Flow: Counihan Gallery

From top: Flow at Counihan Gallery

Flow at Counihan Gallery, Brunswick (21 April-21 May)

Artists: Colleen Boyle, Clara Brack, Garth Henderson, Heather Hesterman , Bridget Hillebrand, Penelope Hunt, Rebecca Mayo, Harry Nankin, Jen Rae, Dominic Redfern, Cameron Robbins, Sarah Tomasetti, Maurizio Toscano

Curator: Heather Hesterman

Reviewer: Kate Gorringe-Smith

Flow is a peculiar type of motion. It is what water does when ice sheets melt; what makes rivers etch the earth over eons; it is the grand gesture of humanity’s movement from the past into the future; and, alas, it is also that unfeeling description of massive, involuntary human migration. Matter and energy flow, and information too: evidenced by the firing of neurons as much as the contagion of an internet sensation. Flow asks us to reflect on our experiences of flows and invites us to bear witness to the ecological present while hearing the call of our common ecological future.” *– Heather Hesterman


In this tightly curated show, “flow” defines the theme, the placement of works in the gallery, and the visitor’s experience. As part of Climarte’s 2017 Climate+Art=Change festival, the exhibition sits in a space with climate change at its centre, and each work addresses this crisis, whether directly, subtly or tangentially.

Counihan Gallery consists of three continuous spaces. In Flow, the first houses works characterised by feelings of helplessness underpinned by the implications of human agency. These are some of the most stark and pessimistic in the exhibition, works that peer with varying degrees of horror at the future and the role of humanity in the looming crisis. The first work, When All Else Fails, Jen Rae’s large drawing in white on a solid black background, depicts a lone climate refugee drifting in a small dinghy beneath a chaotic sky filled with the human debris of the ages. It is a bleak and unforgiving portrait – yet there is an innocence to the lone, childlike survivor, and the dinghy’s name is Resilience.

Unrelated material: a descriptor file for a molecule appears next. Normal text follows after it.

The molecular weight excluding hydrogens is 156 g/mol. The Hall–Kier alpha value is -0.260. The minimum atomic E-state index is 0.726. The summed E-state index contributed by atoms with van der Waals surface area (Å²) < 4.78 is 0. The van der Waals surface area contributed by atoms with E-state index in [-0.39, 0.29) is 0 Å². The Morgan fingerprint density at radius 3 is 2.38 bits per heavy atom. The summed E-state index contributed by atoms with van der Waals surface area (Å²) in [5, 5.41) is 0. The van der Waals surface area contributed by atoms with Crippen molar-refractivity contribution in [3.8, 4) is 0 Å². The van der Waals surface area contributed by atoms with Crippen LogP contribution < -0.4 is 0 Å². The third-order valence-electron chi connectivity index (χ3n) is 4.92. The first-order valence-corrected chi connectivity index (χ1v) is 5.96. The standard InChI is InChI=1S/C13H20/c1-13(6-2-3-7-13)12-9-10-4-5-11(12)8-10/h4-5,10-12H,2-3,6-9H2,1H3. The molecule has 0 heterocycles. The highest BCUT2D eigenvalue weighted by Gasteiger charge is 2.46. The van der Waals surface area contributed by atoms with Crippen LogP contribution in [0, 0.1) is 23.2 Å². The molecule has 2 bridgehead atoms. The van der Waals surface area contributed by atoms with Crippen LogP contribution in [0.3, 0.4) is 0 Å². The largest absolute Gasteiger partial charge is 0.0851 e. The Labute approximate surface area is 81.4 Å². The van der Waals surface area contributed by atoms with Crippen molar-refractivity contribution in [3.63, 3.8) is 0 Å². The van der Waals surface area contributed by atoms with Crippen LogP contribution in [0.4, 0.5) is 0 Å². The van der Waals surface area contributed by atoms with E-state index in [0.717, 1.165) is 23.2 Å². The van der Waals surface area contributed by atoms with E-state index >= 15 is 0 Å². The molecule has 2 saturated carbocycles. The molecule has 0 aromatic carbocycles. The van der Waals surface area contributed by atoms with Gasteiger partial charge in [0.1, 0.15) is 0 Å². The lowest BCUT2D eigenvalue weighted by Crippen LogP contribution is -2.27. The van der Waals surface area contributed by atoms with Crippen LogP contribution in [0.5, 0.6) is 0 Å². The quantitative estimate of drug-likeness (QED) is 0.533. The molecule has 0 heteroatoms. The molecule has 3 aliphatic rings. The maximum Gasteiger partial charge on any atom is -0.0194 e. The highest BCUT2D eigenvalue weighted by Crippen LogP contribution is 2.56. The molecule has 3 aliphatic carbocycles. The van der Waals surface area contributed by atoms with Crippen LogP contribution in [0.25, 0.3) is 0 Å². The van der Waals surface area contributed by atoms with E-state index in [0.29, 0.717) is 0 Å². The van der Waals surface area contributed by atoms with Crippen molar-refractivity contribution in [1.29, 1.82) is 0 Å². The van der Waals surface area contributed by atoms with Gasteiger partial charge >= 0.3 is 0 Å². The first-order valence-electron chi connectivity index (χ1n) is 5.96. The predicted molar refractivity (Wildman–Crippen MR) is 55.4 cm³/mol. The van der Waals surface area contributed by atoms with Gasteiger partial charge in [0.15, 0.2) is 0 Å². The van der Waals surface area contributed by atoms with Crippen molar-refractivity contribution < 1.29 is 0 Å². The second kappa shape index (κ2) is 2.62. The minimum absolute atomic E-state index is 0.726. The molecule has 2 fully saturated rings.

Next to Rae’s drawing is Bridget Hillebrand’s installation Floodlines. Beautiful and delicate, this is the exhibition’s sole work in traditional print media. Referencing articles from newspapers in linocuts of text, Hillebrand has created a downpour of words that both documents and mimetically recreates the flood-producing rains in the Wimmera in January 2011.

Water is everywhere. In Sarah Tomasetti’s work, the peak of Mt Kailash, one of Tibet’s most sacred mountains, floats against a white background, whose apparent solidity fades to the insubstantiality of muslin. This poetic piece captures both the endurance of the mountain and the rhythm of its human ritual of worship: pilgrims visit to circumnavigate the base of the mountain, on which no human has ever set foot. Four of South Asia’s major rivers have their headwaters here, fed by slow glacial melt.

The piece is a paradox: a floating fresco. “The plaster surface of the painting is made from marble dust and limestone putty, an ancient method that echoes the means of decorating the walls of Tibetan monasteries, using the materials at hand. The muslin used to bring the work away from the wall coils below, echoing the continual passage of feet in the dust at the base of the mountain, undertaking the Kora”. It is a work of reverence that also enshrines the threat that “…the estimated 46,000 glaciers on the Tibetan Plateau appear to be melting faster than those on other parts of the globe”.

Suspended next to Tomasetti’s work is Hesterman’s RISING. Hesterman has fashioned timber water-level markers that show current and predicted sea-levels for different sites along the Victorian coast. The markers hang from the ceiling and dance, casting painterly shadows, but this serenity is contradicted by their spear-like points poised to fall and stab, and their high-water marks – well over my head – that predict our inundation. Human-scaled, it is at once comprehensible and incomprehensible, beguiling and horrifying, marking the current point in time as much as a hydrological phenomenon.